I never suspected that the very jingle had been made by Daps, one of Jos town’s most talked-about and long-reigning music artists.  This is because his vocal idiosyncrasy did not manifest in the jingle. So, I was shocked when the Plateau Radio-Television Corporation’s, PRTVC’s, Director of Programmes, Sunday Ali Gyang, told me Daps made it. 

I met Daps at his studio in Kabong, at the Gada Biyu suburb of the city. I had heard his voice for over ten years, but had never set eyes on him. He wasn’t anywhere close to the picture that I had built in my head: short, with a crude look. 

Daps said the rhythm and the message in the jingle just came naturally. Given that the song actually exudes a Plateau ambience, I asked how he achieved that. His answer was simple: “it is a gift.” Then he adds, “I love ethnic sounds. My music is Africa’s dream sound.”  As to why the voice does not sound like the voice we are used to hearing, he revealed that; even though he wrote, founded the melody, and produced the song; his younger brother, Sha Gwom, and an obscure security guard who is responsible for that Central Plateau feel in the jingle, performed it.

This jingle is the latest of Dap’s jingles for PRTVC. Before it, he had two other jingles for the pioneer radio station, one of which has been aired for more than ten years.  But in my opinion, this recent one is the greatest. It is original, not just because it talks about the uniqueness of Plateau State, but because, listening to it deeply, you get the impression that the maker was, from the beginning, conscious of the need to approach the music from an astonishing angle and was able to achieve just that.

Done with the jingle issues, I then asked Daps about his international connections that saw him working with other artists from around the world. He talked about one Margaret Motsage from South Africa, James Vincent from Texas-USA, and the Spanish Project in North America, etc. Daps has also done international movie soundtracks and was nominated for one of the best African Soundtracks for the movie, Seventy Six, which was released this February. 

Daps is of the opinion that if upcoming artists really want to actualize their music dreams, they need mentors. It is the mentor that guides an artist towards designing his music style. According to him, “skill is good and comes naturally, but there is a limit to where it takes you, and there is a limit to where discipline can take you. The mentor brings discipline into the musician. The best musician is not he that is skilful. It is he that is disciplined.”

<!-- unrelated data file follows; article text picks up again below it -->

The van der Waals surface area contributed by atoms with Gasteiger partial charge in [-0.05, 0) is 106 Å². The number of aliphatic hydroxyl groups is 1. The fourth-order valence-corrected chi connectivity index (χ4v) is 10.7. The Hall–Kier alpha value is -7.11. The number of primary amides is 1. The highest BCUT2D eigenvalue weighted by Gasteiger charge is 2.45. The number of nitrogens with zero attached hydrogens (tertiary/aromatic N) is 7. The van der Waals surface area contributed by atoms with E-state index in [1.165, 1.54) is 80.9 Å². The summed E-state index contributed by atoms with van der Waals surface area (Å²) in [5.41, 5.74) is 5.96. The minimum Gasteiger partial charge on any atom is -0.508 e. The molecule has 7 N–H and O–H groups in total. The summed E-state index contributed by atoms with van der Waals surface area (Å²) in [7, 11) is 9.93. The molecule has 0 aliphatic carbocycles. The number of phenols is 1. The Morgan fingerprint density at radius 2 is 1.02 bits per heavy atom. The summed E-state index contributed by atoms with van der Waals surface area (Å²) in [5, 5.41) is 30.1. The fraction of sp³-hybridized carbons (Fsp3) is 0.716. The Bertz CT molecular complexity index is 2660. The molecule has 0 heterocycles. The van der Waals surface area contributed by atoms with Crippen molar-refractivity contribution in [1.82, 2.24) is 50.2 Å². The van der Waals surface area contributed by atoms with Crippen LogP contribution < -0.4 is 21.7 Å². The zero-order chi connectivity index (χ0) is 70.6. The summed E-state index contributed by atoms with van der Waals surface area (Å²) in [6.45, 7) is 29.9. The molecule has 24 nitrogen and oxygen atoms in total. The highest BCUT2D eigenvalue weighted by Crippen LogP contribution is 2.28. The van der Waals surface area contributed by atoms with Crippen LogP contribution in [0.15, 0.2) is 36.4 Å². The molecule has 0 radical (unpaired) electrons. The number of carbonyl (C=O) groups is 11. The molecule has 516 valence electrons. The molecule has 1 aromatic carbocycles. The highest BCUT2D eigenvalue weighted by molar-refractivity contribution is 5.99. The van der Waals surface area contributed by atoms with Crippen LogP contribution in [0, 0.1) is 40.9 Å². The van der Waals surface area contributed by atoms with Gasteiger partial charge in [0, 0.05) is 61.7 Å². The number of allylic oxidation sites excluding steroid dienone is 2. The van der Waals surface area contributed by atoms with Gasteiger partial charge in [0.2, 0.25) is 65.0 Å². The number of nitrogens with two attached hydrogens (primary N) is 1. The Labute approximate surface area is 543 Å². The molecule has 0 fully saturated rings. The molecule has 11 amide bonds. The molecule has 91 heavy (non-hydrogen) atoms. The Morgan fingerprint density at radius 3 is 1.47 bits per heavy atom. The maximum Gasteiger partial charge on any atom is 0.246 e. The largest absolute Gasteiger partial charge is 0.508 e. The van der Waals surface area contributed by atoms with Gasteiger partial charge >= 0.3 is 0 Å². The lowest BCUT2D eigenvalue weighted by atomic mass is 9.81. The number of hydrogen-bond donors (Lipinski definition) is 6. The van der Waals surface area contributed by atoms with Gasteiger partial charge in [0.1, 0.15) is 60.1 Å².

Friday, April 14, 2017

Mees Palace Boils

On June 8th, Mees Palace, Rayfield, Jos, will be hosting an international music show.  

When my path and that of Jos town’s biggest reggae star, Jah Device, intersected today, he gave me the scoop. “Jos is going to be hosting a big music show,” he said. Device, sporting his dreadlocks that have now grown some four feet tall, said it is going to feature artists from within and outside the borders of Nigeria.  From the UK, there will be Peter Huningale and Zige Dub. There is an artist who switches home between the UK and Port-Harcourt, Nigeria. Jos will have the chance to listen to his colourful music style as well.  Then, there will be Jeremiah Gyang and Apsis, representing the host city. In addition to these men, Device says there will be a medley of other artists whose name he couldn’t disclose. 

It is going to be a live-recording concert, with copies of EP (extended play) that he released on May 6th, the 2016 edition of Device’s birthday.

Monday, December 12, 2016

Tuface: The Greatest African Lyricist of all time

Tuface. Source:

Over the past decade and half, Tuface Idibia, the Nigerian Afro Hip-hop/ R &B superstar star, has been in the minds of millions of African music fans. For many of us, enjoying music boils down to savoring the melody and the rhythm, without worrying about the lyrics. This is largely how many of us have appreciated Tuface’s music: without heeding his messages. It amounts to wasting so much of what his music has to offer. Paying a keen attention to the lyrics of his music would compel one to see an ignored, yet powerful element of his music, and appreciate the rightful place of the artist.
When we talk of outstanding lyrics, what are we looking at? We are looking at the depth of wisdom tied to it, the intricacy of rhyming and the emotion that spills out of it.

After my computer crashed, I lost all the music files I had stored in it. With a new PC, I had to repeat the ripping, sorting and storing of the music files. It was while doing this that I gave Tuface’s music another scrutiny. Amazed by the lyrics, I was compelled to begin looking at the Nigerian music setting to see if there are others like him. I couldn’t find any. I then proceeded across the border to other nations on the continent. To make my work easy, I thought of his contemporaries, artists who had contested awards with him (I recalled he had always scooped the awards whenever he was nominated). Doing this, I came to the conclusion that there is none like him on the continent as well.  Also looking backwards, I came to the decision that there, also, was none like him even in the years behind.  Believe me, Tuface is the greatest African lyricist of all time!

Check out some of the lyrics

If you know any African who stands ahead of him, do not hesitate to call my attention (+2348032982190).

How Jamaica Almost Sank

I have heard about it, but I couldn’t feel it: the greatness of Jamaican Reggae Icon, Bob Marley. It was until 1998 after I had watc...